The Insurance Law Center at the UConn School of Law is pleased to sponsor a semester-long series of talks covering new ideas in insurance. If you’re reading this, you probably know that insurance is not the staid, boring subject many believe it to be. Instead, it shapes—often decisively—many aspects of our lives, from limiting police misconduct to incentivizing better driving; from regulating self-driving cars to influencing how healthcare is delivered and priced. Throughout the spring semester, we’ve invited some of the world’s leading experts from the academy, the bar, and the world of insurance regulators to speak about current developments in their fields and to speculate about what the future will look like. These fascinating and important conversations are open to the public, and we hope you’ll join us.
January 21, 2021, 4 -5 p.m.
Michael Abramowizc, George Washington Law School
Nobel Laureate Robert Shiller has argued for livelihood insurance, a financial derivative that would provide compensation when many individuals in a particular occupation suffer losses. This talk will explore why livelihood insurance did not emerge in time to protect workers in the last pandemic and what the government can do before the next crisis to protect workers in vulnerable professions. Watch the video.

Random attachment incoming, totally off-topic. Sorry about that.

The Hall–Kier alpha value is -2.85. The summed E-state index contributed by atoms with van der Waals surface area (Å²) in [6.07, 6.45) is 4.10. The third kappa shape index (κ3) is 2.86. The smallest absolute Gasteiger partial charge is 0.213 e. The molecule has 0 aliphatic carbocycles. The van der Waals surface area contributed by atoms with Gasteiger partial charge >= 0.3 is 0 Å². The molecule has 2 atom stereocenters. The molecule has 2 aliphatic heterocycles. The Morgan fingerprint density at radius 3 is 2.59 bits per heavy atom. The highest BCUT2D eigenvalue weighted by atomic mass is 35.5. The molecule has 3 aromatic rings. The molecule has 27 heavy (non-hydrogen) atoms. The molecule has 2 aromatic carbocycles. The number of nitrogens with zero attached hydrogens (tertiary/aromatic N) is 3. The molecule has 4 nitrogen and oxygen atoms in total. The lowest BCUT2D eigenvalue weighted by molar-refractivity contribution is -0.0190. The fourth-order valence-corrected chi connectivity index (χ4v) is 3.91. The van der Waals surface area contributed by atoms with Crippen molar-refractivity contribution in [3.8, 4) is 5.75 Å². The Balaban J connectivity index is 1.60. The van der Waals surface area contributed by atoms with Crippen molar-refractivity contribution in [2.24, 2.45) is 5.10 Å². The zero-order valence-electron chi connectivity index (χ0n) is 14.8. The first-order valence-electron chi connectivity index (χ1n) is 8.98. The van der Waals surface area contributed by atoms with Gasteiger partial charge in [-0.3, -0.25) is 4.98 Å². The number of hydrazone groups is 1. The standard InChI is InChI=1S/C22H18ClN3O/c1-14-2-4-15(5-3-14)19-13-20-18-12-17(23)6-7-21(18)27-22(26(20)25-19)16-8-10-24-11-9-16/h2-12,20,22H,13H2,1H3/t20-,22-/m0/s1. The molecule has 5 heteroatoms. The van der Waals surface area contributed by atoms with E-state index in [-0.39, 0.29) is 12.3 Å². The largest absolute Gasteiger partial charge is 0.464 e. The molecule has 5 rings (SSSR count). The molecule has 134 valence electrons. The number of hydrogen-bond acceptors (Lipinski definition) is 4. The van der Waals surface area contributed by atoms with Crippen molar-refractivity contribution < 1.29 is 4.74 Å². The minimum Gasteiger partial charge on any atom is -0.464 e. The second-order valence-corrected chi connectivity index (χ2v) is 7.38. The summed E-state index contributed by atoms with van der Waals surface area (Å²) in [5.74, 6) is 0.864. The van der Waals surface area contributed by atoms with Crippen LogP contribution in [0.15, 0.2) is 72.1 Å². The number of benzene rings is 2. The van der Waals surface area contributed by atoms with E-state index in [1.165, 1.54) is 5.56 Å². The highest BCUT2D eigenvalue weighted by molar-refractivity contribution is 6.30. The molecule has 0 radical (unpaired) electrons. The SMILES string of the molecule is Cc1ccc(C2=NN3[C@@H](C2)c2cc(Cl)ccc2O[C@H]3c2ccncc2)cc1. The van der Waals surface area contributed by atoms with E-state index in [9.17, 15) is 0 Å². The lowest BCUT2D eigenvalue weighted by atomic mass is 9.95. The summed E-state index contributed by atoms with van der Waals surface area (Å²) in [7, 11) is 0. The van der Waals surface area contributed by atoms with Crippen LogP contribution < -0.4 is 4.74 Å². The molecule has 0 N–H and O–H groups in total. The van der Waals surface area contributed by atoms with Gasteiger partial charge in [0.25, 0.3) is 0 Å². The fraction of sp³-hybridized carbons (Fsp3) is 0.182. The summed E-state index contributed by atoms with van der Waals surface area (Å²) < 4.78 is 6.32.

The Year We Got: Covid, 2020 and the NAIC
|The Rules of Medical Necessity
February 11, 2021, 4 -5 p.m.
Daniel Schwarcz, University of Minnesota Law School
Historically, health insurance contracts have required coverage of virtually all “medically necessary,” “non-experimental,” care, with these terms being defined through broad standards. In recent years, however, health insurers’ contracts and practices have moved towards a more rules-based approach for defining covered health care. This talk explores how this shift undermines the effectiveness of traditional legal tools designed to constrain the risk of health insurers overreaching in coverage determinations, such as litigation, external review, internal review, and coverage mandates. Watch the video.
|Buying Data from Consumers
The Impact of Monitoring Programs in U.S. Auto Insurance
February 18, 2021, 4 -5 p.m.
Shoshana Vasserman, Stanford Business School
What happens when insurers gain better information about the riskiness of their customers? The question is of tremendous importance as new techologies allow insurers to monitor customers' behavior and use that information to price their product. But little is known about the equilibrium effects of this kind of information--how is it priced, who agrees to provide it, what effect it has on competition among insurers, and how it affects overall welfare. This talk offers an empirical perspective on these issues. Watch the video.
February 25, 2021, 4 -5 p.m.
Anya Prince, University of Iowa Law School
Florida has recently passed legislation that bars life (and long-term care and disability) insurers from using genetic information in underwriting. This talk explores the intracacies of the legislation and discusses how effective it is likely to be. Watch the video.